COVID-19 a Valuable Energy Transition Opportunity: Gautam Adani

Gautam Adani has presented his views on how he believes the COVID-19 pandemic has brought with it an opportunity for the renewable energy industry

COVID-19 Gautam Adani

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Gautam Adani, Chairman of the Adani Group, India’s biggest infrastructure conglomerate, recently took to his LinkedIn account to express his views on how he believes the coronavirus (COVID-19) pandemic has brought with it, beyond just the temporary economic slowdown, an opportunity for the renewable energy industry to learn, rethink and design new models for the green energy transition.

He believes the virus and its impact on the world and more specifically the green industry has opened many eyes on the actual reality of the status of the industry.

He said “as COVID-19 challenges the fundamental assumptions of our lives, the urgency of a green revolution in the energy sector gains greater importance. While the immediate economic impact may slow us down, we are presented with an opportunity to pause, rethink, and design a new and faster transition to a low carbon future.

“Also, many of the system operators in Europe, faced with falling demand, are learning to manage grids at a remarkably high level of renewables in the energy mix, often up to 70 percent. This learning is invaluable as such a scenario was unlikely only a few months ago. While the generation balance may swing back as demand increases, the crisis has provided insights to operators on keeping the grid stable with high levels of renewable penetration. Post COVID-19, this may be the new norm.”

Making the case for India to grasp this opportunity, Mr. Adani believes this is India’s moment and it is well-positioned to benefit.

“Our country is naturally endowed with very high levels of solar resources, and the long coastline makes an attractive proposition for wind power. The Indian renewable energy industry already ranks fourth globally in terms of installed capacity, and the combination of beneficial geography, falling equipment prices, increasing demand, and a world-class transmission network means an industry that is expected to continue growing for the next two decades. Little wonder that this sector has received over USD 10 billion of FDI inflow over the past decade.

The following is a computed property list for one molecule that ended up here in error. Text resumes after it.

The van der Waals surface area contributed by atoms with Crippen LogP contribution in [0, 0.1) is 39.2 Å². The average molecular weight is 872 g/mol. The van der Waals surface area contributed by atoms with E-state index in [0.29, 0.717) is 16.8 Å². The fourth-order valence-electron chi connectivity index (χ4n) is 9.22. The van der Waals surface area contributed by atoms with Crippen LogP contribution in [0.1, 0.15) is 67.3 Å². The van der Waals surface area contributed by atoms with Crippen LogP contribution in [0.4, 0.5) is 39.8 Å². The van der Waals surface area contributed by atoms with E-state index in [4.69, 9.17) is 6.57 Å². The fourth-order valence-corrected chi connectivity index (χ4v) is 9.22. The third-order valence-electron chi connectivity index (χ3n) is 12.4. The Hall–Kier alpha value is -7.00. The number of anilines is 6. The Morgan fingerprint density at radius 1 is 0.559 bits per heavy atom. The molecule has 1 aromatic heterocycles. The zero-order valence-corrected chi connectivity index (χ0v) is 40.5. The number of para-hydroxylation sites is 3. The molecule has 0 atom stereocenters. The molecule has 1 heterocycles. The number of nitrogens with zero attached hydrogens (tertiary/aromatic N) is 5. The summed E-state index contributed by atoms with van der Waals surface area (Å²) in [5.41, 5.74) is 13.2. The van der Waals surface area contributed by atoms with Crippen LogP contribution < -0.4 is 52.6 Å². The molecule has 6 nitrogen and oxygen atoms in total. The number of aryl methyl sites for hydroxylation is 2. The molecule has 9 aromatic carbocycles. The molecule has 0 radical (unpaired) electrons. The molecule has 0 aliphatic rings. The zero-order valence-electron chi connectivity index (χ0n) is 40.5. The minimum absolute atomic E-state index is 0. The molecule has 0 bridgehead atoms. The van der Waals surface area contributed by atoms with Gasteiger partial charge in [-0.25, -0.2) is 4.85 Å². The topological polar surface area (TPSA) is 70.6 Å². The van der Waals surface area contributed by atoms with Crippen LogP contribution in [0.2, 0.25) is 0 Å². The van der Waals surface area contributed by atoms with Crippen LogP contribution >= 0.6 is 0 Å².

“The fact that the Ministry of New and Renewable Energy (MNRE) has already raised its target to 225 GW of renewable energy capacity by 2022 form the initial 2015 goal of 175 GW established at Paris and then further increased the target to 500 GW by 2030 is an indication of the potential as well as the seriousness of the government to help India lead the global energy transition,” he said.

Adani also detailed how he believes Hydrogen could be a potential game-changer in the industry.  He believes that with the increasing investor confidence in solar and wind, their integration with various storage technologies will further accelerate the energy transition. And the predominant storage technology on the horizon appears to be Hydrogen

“I am personally hopeful about Hydrogen in the long run. The decomposition of a water molecule to produce Hydrogen has always been the dream as a fuel that doubles up as energy storage. While the industrial world is familiar with Hydrogen, over 90 percent is produced through steam reforming, an inherently carbon-intensive process. However, with the prospect of the future marginal cost of renewable energy dropping precipitously, green Hydrogen produced by the splitting water could be the game-changer,” he said.

He concluded by stating that although the impact of climate change is slower to emerge than a pandemic, its threat to humanity is more significant. Therefore, the case of the transition to a cleaner energy future must be taken up not only by governments but also by industry. “India is quietly and firmly leading the way. COVID-19 may be the turning point where society leverages the economic rebuilding effort to fast track the transition to a cleaner future.”

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Ayush Verma

Ayush is a staff writer at and writes on renewable energy with a special focus on solar and wind. Prior to this, as an engineering graduate trying to find his niche in the energy journalism segment, he worked as a correspondent for